In the context of claims in particular, it is immediately apparent that the modern process, which involves an insurer, probably a loss adjuster and an outsourced claims administration company, almost certainly a supplier of replacement goods and, finally, perhaps an approved contractor, is precisely a process in which it is essential that all parties should be able to keep their eye on the ball.
Is it really beyond the wit of man to ensure that the policyholder knows what each of these individual parties is doing with his or her particular claim at any moment in time? Would it not be better if the policyholder were fully informed? Still, I hear you cry, that this is fine for personal lines cases such as motor, travel or household, but, surely, the intricacies and complications, not to say the vested interests, involved in the handling of more complex commercial claims is such that ecommerce is simply not up to it. Certainly, it is true to say that the problems are greater, but it is equally true that the “early adopters” of ecommerce, those who first apply the processes to simple lines of business will quickly feel the need to extend this approach to all areas.
The bare facts
Of course, there are huge implications for the traditional composite insurer and these should not be treated lightly, but the bare facts are that whether the business is sold via a new entrant “supermarket” retailer or a traditional insurer or underwriter, the choice is stark. Those who bite the bullet hardest will almost certainly achieve the greatest gain. Arguably indeed, the upside is greatest for the traditional composite, where the operational cost savings could well resuscitate an otherwise flagging account.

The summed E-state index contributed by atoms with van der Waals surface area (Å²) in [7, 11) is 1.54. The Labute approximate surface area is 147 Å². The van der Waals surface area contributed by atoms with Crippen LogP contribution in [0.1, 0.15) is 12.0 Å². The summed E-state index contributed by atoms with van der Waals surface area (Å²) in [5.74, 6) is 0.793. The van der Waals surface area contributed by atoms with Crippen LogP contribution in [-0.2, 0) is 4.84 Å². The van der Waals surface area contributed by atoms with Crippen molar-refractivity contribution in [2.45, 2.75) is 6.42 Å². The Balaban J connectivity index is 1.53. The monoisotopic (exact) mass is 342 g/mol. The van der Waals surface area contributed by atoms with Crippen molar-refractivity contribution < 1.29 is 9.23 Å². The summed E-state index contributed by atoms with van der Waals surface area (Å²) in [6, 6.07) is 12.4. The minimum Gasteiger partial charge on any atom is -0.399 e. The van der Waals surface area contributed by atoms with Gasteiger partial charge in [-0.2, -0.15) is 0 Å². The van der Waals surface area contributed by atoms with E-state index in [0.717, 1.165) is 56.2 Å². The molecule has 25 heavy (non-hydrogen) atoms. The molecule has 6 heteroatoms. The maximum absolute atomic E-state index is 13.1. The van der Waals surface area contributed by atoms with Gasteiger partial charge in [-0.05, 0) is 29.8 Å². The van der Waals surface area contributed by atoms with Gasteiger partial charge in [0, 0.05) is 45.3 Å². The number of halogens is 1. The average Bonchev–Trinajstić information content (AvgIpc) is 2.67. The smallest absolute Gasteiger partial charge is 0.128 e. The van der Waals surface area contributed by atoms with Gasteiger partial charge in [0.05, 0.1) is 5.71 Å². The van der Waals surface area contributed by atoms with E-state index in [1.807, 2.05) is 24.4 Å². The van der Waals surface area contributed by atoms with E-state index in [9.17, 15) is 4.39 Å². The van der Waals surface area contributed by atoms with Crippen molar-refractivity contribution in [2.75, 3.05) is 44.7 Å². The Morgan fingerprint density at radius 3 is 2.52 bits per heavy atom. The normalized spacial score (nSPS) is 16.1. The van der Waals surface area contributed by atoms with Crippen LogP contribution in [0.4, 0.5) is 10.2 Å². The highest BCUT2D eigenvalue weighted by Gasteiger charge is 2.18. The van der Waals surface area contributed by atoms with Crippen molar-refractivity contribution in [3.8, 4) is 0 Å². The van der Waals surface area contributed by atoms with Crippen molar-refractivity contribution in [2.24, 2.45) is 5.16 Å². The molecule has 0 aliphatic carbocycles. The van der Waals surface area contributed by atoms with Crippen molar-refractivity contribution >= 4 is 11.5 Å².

For brokers, the internet represents more of a mixed blessing. On the one hand it provides a bridgehead for the brand extenders, which threatens the brokers' very existence. On the other hand, it can enable a small ambitious local broker to attack the national market, particularly with niche products, and thereby reinforce any telephone-based offerings they promote.
For loss adjusters and claims handling operations in general, the web represents a massive challenge combined with opportunity. For too long, loss adjusters have been perceived, often unfairly, as possessing adversarial qualities, which can intrude unhappily between the insurer and his policyholder. The lack of transparency is one of the primary causes of suspicion. But imagine a world where every step of the process is recorded and clearly accessible to the policyholder, his broker or affinity group as well as to the insurers. Not only will the self-imposed pressure to do precisely “what you say you are going to do”, ultimately produce better service, but insurers will take great comfort from the knowledge that adjusters' movements are always “visible”. A removal of obstacles and the introduction of openness into in the relationship must result in greater trust on all sides, but, be warned – with greater visibility comes greater accountability.
There is more than sufficient upside remaining in the ecommerce world for the insurance community, all it needs to do is go for it. But never forget that the claims will follow.